We are gainfully aware of how much money the retail industry brings in. We know how images in fashion, whether negative or positive, are instrumental in shaping our identity and the way the world see us. And yet, it’s hard to move beyond the mindset that fashion is inherently superficial.

That narrative reared its ugly head last night when the world watched the powerful and poignant delivery of Michelle Obama’s Democratic National Convention address, which she reportedly wrote herself in a month’s time. The speech managed to be personal and heartfelt while still addressing important issues like healthcare reform, women’s rights, equality in the workforce, financial aid and more.

Most people were wrapped up in the passionate and emotive way Mrs. O delivered her speech. They praised her ability to differentiate the Obama administration’s policies from that of Mitt Romney’s without naming or personally attacking him, and appreciated how sincere and genuine she sounded. But there were some of us who also lauded her look.

Mrs. O wore a Tracy Reese custom sleeveless pink toile brocade dress with aqua trim and J. Crew everly suede pumps in rhubarb. She looked regal, dignified, feminine and polished.

It wasn’t long, on social media at least, before people began to remark that it was superficial and shallow to even discuss her outfit during such a landmark speech.

No one is saying her dress should overshadow the issues she addressed last night. But her look and choice of designer is important. Fashion is a booming industry but the designers at the top of the food chain are overwhelming white. Many argue that the business institutionally shuts out young designers and designers of color, as evidenced by the many documented financial struggles these designers have experienced often despite a wealth of talent. So it is significant that Mrs. Obama chose to wear a dress by an American woman of color on a national stage. If this translates into business for Tracy Reese, it will help her continue toward great success in an industry where many designers are sinking, filing for bankruptcy or being shut out of their own labels.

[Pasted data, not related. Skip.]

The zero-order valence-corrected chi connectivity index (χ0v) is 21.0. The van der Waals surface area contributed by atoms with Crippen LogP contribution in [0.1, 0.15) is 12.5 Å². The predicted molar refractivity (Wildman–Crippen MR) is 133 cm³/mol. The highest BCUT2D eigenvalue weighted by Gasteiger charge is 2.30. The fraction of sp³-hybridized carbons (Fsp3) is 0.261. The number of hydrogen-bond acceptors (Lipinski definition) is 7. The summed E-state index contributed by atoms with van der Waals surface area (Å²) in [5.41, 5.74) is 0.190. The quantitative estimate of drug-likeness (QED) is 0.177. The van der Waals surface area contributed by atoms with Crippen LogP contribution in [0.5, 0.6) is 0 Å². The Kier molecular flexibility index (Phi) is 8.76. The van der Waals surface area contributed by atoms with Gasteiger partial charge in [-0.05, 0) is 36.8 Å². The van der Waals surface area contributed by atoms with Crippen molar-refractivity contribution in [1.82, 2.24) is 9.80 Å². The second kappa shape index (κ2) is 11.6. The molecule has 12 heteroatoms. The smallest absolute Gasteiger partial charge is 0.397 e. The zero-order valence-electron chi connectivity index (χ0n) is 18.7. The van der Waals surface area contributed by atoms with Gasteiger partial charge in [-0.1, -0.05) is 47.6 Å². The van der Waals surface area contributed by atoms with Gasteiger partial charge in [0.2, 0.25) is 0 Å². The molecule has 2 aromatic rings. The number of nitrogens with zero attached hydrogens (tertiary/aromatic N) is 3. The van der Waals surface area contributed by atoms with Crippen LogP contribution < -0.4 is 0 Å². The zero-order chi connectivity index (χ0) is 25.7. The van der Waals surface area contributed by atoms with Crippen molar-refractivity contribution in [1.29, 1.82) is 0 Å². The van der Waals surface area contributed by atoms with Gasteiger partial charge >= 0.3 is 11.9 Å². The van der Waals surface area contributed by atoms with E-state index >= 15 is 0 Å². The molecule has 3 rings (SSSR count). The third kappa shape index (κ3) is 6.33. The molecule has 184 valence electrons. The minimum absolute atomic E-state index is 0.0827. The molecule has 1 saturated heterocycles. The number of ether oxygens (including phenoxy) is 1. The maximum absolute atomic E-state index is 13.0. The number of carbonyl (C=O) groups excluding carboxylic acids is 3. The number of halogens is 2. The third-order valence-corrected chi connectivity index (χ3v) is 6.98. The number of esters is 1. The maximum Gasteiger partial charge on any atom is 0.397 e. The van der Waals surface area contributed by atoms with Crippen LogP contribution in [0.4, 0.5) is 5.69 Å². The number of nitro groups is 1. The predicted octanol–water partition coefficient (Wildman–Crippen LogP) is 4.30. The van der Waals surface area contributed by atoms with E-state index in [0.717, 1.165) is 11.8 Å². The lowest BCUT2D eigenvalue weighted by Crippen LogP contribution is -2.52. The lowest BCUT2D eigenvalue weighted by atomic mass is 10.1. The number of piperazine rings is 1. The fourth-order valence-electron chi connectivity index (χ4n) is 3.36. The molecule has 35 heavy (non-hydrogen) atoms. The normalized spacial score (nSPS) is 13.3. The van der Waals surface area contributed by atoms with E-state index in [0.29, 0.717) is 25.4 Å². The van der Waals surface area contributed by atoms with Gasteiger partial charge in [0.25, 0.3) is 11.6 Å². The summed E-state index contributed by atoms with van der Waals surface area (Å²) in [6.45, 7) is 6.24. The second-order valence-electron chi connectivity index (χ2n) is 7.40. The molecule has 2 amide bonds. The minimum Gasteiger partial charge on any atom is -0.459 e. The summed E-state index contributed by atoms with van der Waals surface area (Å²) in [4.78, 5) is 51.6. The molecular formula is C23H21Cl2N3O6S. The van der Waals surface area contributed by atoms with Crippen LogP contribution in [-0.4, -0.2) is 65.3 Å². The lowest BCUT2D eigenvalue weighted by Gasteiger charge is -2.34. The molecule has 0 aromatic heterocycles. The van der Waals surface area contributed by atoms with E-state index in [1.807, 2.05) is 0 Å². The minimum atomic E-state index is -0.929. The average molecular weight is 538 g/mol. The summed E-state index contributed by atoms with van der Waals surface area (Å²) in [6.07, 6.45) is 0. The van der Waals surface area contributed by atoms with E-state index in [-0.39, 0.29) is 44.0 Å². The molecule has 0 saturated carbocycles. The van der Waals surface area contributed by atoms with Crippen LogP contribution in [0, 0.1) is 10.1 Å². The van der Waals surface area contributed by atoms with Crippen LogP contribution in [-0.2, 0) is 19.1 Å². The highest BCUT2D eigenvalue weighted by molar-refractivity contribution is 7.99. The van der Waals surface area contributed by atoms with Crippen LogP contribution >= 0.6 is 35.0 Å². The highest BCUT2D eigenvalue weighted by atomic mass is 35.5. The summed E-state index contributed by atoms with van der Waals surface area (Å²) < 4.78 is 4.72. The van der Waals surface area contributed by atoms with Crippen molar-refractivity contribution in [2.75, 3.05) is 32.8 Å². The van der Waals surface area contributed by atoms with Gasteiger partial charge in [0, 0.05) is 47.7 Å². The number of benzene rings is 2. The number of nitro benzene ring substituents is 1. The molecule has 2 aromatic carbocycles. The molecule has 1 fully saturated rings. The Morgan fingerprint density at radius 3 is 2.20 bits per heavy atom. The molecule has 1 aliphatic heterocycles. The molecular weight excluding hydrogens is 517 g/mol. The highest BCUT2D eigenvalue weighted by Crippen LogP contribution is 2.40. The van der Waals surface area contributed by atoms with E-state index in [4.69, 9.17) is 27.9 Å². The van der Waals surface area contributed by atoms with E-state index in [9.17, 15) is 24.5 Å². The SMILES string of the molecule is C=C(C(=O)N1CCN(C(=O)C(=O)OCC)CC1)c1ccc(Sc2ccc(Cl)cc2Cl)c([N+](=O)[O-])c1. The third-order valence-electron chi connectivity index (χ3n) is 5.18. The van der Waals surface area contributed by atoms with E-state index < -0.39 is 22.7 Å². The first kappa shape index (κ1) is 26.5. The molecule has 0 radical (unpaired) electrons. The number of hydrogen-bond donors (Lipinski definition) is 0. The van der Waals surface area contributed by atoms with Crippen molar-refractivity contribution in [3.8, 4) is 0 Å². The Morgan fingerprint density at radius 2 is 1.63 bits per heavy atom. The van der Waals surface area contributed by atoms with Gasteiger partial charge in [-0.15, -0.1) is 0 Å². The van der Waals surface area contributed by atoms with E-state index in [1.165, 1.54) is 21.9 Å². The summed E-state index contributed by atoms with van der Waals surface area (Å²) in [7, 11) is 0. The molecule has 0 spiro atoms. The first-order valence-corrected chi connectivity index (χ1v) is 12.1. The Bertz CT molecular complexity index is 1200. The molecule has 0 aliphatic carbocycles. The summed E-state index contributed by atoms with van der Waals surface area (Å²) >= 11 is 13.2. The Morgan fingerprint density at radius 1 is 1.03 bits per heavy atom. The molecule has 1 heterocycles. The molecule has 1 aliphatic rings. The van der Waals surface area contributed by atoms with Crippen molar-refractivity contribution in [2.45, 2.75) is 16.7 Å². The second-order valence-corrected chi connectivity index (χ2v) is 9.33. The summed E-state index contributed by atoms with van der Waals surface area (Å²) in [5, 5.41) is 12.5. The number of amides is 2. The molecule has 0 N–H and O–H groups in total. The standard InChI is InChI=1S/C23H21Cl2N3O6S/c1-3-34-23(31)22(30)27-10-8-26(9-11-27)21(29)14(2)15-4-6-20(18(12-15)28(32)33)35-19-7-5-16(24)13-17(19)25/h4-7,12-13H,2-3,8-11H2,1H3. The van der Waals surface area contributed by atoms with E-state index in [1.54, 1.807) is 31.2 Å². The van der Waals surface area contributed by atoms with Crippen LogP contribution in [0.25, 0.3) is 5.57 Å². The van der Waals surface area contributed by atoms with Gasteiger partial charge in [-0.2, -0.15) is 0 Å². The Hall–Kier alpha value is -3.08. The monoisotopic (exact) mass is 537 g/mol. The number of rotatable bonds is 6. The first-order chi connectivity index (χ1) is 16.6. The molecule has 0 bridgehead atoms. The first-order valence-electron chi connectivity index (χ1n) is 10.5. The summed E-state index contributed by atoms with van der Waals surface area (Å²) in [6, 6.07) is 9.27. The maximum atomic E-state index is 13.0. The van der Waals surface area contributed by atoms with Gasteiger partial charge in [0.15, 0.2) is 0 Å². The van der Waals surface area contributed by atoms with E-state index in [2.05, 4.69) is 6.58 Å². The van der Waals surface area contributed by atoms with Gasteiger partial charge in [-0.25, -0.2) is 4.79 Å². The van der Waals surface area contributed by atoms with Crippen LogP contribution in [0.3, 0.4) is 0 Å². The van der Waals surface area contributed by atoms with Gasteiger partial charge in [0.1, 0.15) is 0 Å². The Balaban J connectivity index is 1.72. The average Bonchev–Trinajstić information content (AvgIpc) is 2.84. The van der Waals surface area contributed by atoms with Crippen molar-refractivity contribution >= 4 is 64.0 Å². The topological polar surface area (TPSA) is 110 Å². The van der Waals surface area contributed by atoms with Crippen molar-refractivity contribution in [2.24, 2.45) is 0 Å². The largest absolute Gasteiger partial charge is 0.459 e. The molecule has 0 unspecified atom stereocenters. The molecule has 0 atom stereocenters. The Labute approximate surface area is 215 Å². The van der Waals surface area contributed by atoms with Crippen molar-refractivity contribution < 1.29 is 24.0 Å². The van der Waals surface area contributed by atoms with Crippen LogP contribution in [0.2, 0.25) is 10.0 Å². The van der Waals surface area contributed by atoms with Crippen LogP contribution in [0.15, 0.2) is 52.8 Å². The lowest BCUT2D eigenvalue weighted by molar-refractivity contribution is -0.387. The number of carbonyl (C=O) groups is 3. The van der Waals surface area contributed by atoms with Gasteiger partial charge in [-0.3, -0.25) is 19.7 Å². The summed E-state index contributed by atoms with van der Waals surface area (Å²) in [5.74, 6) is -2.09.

Furthermore, we’d be lying if we said that fashion isn’t an important part of one’s image. A sleeveless dress with a flattering and refined silhouette says that Mrs. O is a modern, sophisticated and confident woman. Before she even opened her mouth to speak those powerful words, she had made a statement through her look about the kind of woman she is. There’s nothing shallow about that.

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